Tuesday, 4 November 2014


Today is the fifth Anniversary of Anglicanorum Coetibus. Ad Multos Annos.

Neil Addison
By a happy chance today there was also a meeting of the Confraternity of Catholic St Patrick's Soho Square, and a number of members of the Ordinariate  who also belong to the Confraternity were present. The occasion for our meeting was a paper presented by Neil Addison on the Church, the Law, and Religious Freedom. The most important part of his talk for me was the advice that if you CAN avoid going to law, then that is the best solution!

Mgr Keith has often commended the Confraternity to us, and it is one of the places where we are able to meet with Catholic Clergy from around the county and not have any need to explain ourselves. From the moment I joined I have felt at home and welcomed. Next year there is a great International Meeting in Rome - I'm sorry that I shall not be able to be there - but there is to be a Retreat after Easter when I do hope to be present.

The meeting today was a local regional event for London and the Southeast. There a few other groups which meet around the country, but apart from London (which is easy but expensive to get to from home) our next nearest is in the Southwest, usually meeting in Exeter.

Today we were guests of Fr Alexander Sherbrooke, who always makes us welcome - we have also been to his Church as the Ordinariate. If you do not know St Patrick's it is, as Michelin used to say, worth the journey. Just round the corner from Tottenham Court Road, it is most beautiful - and most hospitable. Sorry I caught Father looking a little fraught - probably at having such a gang of priests on the premises.

After a good lunch we had a time of prayer and then discussion about the recent Synod of Bishops - but since visitors were arriving in Lymington I had, sadly, to leave early.

Fraternity is one of the Objects of the CCC: today's lunch provided a good opportunity

Friday, 31 October 2014

So, Mr Turner

Turneresque? Or is Turner Creationesque?

It just needed a steam tug and the hulk of the Temeraire to make a perfect picture. This afternoon we went to look at the sea, after raiding the local shops This is going to be a busy weekend. The Ordinariate in Bournemouth has a 'bring and share' lunch party, so that we have time after Mass  to discuss some of the things which need decisions - such as how much we can send to Central Funds, and what we are to do about more hymn books, and how we will introduce the Ordinariate Use from Advent Sunday. That luncheon partly accounted for our shopping; the other event (the same day) is a dinner party at home for some Anglican friends.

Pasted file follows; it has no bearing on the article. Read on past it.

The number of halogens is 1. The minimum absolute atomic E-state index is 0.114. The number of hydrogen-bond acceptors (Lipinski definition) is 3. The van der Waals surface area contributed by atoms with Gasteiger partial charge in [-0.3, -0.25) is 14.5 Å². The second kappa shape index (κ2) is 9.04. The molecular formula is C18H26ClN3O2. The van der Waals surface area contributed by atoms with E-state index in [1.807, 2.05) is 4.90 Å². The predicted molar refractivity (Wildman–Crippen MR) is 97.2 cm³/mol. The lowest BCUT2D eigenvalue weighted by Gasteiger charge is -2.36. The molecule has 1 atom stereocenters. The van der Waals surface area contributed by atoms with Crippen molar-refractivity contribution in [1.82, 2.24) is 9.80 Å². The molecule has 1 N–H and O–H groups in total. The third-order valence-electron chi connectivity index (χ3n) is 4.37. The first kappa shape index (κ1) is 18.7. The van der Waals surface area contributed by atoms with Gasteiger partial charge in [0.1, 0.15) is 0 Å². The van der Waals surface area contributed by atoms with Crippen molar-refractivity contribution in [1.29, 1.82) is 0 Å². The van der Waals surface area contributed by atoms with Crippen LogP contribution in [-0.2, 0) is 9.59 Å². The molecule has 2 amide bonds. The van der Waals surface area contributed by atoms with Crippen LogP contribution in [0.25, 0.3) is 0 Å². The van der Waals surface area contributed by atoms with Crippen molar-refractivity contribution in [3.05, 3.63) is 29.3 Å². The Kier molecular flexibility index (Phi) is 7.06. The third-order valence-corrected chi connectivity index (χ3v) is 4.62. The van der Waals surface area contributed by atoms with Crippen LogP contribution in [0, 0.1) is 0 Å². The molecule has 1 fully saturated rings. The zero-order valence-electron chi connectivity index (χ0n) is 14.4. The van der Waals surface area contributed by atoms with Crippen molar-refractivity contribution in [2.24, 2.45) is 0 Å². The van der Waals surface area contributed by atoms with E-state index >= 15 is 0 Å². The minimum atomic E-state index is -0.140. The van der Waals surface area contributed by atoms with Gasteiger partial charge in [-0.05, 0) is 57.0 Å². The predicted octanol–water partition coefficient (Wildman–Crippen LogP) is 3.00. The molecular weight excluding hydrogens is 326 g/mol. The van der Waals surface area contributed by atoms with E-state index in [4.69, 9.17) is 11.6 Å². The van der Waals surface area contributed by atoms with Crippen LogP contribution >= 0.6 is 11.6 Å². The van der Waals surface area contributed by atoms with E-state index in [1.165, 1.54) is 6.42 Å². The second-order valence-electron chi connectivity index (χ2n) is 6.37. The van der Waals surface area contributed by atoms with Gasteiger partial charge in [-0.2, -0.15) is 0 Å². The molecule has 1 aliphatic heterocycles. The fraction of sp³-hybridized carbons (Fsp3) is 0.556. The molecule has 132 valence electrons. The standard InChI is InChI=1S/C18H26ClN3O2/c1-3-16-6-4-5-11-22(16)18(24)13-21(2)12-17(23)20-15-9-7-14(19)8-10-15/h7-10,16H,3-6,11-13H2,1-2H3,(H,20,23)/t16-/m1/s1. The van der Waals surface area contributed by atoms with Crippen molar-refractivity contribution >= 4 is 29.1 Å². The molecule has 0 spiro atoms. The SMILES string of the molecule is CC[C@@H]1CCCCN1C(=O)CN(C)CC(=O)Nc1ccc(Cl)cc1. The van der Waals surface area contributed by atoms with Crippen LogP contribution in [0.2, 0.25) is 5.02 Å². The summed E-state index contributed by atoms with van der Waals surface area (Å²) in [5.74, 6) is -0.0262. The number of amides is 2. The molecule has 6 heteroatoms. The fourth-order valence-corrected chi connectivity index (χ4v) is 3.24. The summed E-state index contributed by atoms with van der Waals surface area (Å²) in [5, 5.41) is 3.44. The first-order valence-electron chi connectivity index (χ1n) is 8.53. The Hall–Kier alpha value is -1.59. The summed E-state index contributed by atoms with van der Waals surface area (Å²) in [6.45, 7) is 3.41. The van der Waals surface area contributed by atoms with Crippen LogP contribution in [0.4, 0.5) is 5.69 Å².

The Friends of the Ordinariate are making available to us copies of the Ordinariate Use (as produced first for Warwick Street) and Mgr Newton has said he is happy for us to use this version. We need to have enough copies of both the Mass and the English Hymnal to enable us to invite friends from other churches to experience the new Use. There seems to be considerable interest among both Diocesan Catholics and Anglicans who want to see just how it works in practice. After Christmas our Bournemouth Mission will have to decide if and when we continue its use, and if we do, then how often.

But back to JMWT. Last year we revisited Petworth where some of the great works he painted there are still hung. Good to look out on the deer park and realise the great great grandparents of those deer are the ones Turner painted. More recently we went to Greenwich for the wonderful show "Turner and the Sea". People make such a fuss over the French Impressionists, but Turner outdid them all before any of them had laid brush to canvas. I'm rather sorry that the ancient Jews were not a sea-going race - there is far too little about the Oceans in the Psalms, and precious little in the whole Bible (despite Jonah). Others may lift up their eyes to the hills, but for me the Creator's supreme handiwork is the sea. Landscapes change, even mountains are eroded, but the tides have been going in and out ever since the land and the sea were first divided; and they will be doing so long after we are gone. 'When I consider your handiwork, the moon and the stars' - yes, and the seas and oceans too ... 'what is man that thou art mindful of him, and the son of man that thou visitest him?'